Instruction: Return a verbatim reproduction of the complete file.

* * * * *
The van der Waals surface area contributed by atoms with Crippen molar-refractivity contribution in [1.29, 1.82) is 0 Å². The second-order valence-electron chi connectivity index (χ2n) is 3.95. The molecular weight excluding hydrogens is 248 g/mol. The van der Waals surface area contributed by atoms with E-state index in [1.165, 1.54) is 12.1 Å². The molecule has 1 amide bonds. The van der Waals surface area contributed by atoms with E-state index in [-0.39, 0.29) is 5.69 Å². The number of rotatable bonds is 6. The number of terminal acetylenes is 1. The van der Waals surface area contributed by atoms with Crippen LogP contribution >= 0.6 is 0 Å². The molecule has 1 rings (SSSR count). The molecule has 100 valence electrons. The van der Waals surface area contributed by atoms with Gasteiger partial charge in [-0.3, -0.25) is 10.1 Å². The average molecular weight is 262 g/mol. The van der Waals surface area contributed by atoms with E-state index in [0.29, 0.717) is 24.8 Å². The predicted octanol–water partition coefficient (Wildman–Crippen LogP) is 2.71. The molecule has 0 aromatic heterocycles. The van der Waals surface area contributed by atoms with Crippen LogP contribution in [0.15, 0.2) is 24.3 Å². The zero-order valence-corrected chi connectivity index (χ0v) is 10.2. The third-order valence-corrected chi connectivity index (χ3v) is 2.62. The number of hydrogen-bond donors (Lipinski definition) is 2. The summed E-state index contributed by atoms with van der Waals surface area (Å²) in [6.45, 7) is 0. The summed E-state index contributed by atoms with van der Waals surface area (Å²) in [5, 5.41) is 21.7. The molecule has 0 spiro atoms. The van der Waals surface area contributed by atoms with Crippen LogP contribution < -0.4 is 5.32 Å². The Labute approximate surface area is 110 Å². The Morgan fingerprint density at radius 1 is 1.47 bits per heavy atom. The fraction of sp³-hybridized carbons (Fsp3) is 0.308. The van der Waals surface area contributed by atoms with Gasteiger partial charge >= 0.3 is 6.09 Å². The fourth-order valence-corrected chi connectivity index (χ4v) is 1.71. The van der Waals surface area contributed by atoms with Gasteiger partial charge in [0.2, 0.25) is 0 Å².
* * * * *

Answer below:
The van der Waals surface area contributed by atoms with Crippen molar-refractivity contribution in [1.29, 1.82) is 0 Å². The second-order valence-electron chi connectivity index (χ2n) is 3.95. The molecular weight excluding hydrogens is 248 g/mol. The van der Waals surface area contributed by atoms with E-state index in [1.165, 1.54) is 12.1 Å². The molecule has 1 amide bonds. The van der Waals surface area contributed by atoms with E-state index in [-0.39, 0.29) is 5.69 Å². The number of rotatable bonds is 6. The number of terminal acetylenes is 1. The van der Waals surface area contributed by atoms with Crippen LogP contribution >= 0.6 is 0 Å². The molecule has 1 rings (SSSR count). The molecule has 100 valence electrons. The van der Waals surface area contributed by atoms with Gasteiger partial charge in [-0.3, -0.25) is 10.1 Å². The average molecular weight is 262 g/mol. The van der Waals surface area contributed by atoms with E-state index in [0.29, 0.717) is 24.8 Å². The predicted octanol–water partition coefficient (Wildman–Crippen LogP) is 2.71. The molecule has 0 aromatic heterocycles. The van der Waals surface area contributed by atoms with Crippen LogP contribution in [0.15, 0.2) is 24.3 Å². The zero-order valence-corrected chi connectivity index (χ0v) is 10.2. The third-order valence-corrected chi connectivity index (χ3v) is 2.62. The number of hydrogen-bond donors (Lipinski definition) is 2. The summed E-state index contributed by atoms with van der Waals surface area (Å²) in [6.45, 7) is 0. The summed E-state index contributed by atoms with van der Waals surface area (Å²) in [5, 5.41) is 21.7. The molecule has 0 spiro atoms. The van der Waals surface area contributed by atoms with Crippen LogP contribution < -0.4 is 5.32 Å². The Labute approximate surface area is 110 Å². The Morgan fingerprint density at radius 1 is 1.47 bits per heavy atom. The fraction of sp³-hybridized carbons (Fsp3) is 0.308. The van der Waals surface area contributed by atoms with Gasteiger partial charge >= 0.3 is 6.09 Å². The fourth-order valence-corrected chi connectivity index (χ4v) is 1.71. The van der Waals surface area contributed by atoms with Gasteiger partial charge in [0.2, 0.25) is 0 Å².